Hampton Court Palace is a Grade I listed royal palace in the London Borough of Richmond upon Thames, 12 miles (19.3 kilometers) south west and upstream of central London on the River Thames.
The building of the palace began in 1514 for Cardinal Thomas Wolsey, the chief minister of King Henry VIII. In 1529, as Wolsey fell from favor, the cardinal gave the palace to the king to check his disgrace. The palace went on to become one of Henry's most favored residences; soon after acquiring the property, he arranged for it to be enlarged so that it might more easily accommodate his sizeable retinue of courtiers. Along with St James' Palace, it is one of only two surviving palaces out of the many the king owned. The palace is currently in the possession of Queen Elizabeth II and the Crown.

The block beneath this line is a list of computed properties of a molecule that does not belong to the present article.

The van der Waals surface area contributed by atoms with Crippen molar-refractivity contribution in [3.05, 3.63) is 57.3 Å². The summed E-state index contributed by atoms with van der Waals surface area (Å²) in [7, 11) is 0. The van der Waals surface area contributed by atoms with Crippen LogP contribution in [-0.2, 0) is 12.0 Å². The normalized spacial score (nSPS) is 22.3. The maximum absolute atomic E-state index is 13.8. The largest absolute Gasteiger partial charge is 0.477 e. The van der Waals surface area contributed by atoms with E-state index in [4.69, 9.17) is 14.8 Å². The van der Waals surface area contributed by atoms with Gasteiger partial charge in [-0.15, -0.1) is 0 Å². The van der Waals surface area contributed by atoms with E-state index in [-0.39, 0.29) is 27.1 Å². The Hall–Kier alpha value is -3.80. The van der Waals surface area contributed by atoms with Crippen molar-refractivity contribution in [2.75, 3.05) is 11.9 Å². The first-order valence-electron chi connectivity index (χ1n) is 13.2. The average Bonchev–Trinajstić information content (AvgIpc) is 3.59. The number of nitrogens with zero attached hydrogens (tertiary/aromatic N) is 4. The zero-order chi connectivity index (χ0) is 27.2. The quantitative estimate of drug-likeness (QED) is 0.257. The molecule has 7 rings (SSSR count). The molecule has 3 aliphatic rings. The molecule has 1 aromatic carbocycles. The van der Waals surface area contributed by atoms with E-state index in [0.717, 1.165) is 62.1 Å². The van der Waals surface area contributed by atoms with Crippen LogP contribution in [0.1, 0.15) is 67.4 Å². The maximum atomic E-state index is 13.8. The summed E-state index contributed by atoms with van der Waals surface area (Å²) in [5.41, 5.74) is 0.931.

Hampton Court Maze is a hedge maze at Hampton Court Palace and the oldest surviving hedge maze. Commissioned by King William III, the maze, which is about one-third of an acre, is planted in a trapezoid shape and was designed by George London and Henry Wise. It was located in the "wilderness" part of the gardens of the palace, of which it is now the only surviving part. Planted between 1689 and 1695, the maze is not particularly difficult, taking about 20 minutes for a person to make their way to the middle. It was originally planted in hornbeam, later replaced by yew.
Today, the palace is open to the public and a major tourist attraction, easily reached by train from Waterloo station in central London and served by Hampton Court railway station in East Molesey, in Transport for London's Zone 6. In addition, London Buses routes 111, 216, 411 and R68 stop outside the palace gates. The structure and grounds are cared for by an independent charity, Historic Royal Palaces, which receives no funding from the Government or the Crown. In addition, the palace displays many works of art from the Royal Collection.
According to Wikipedia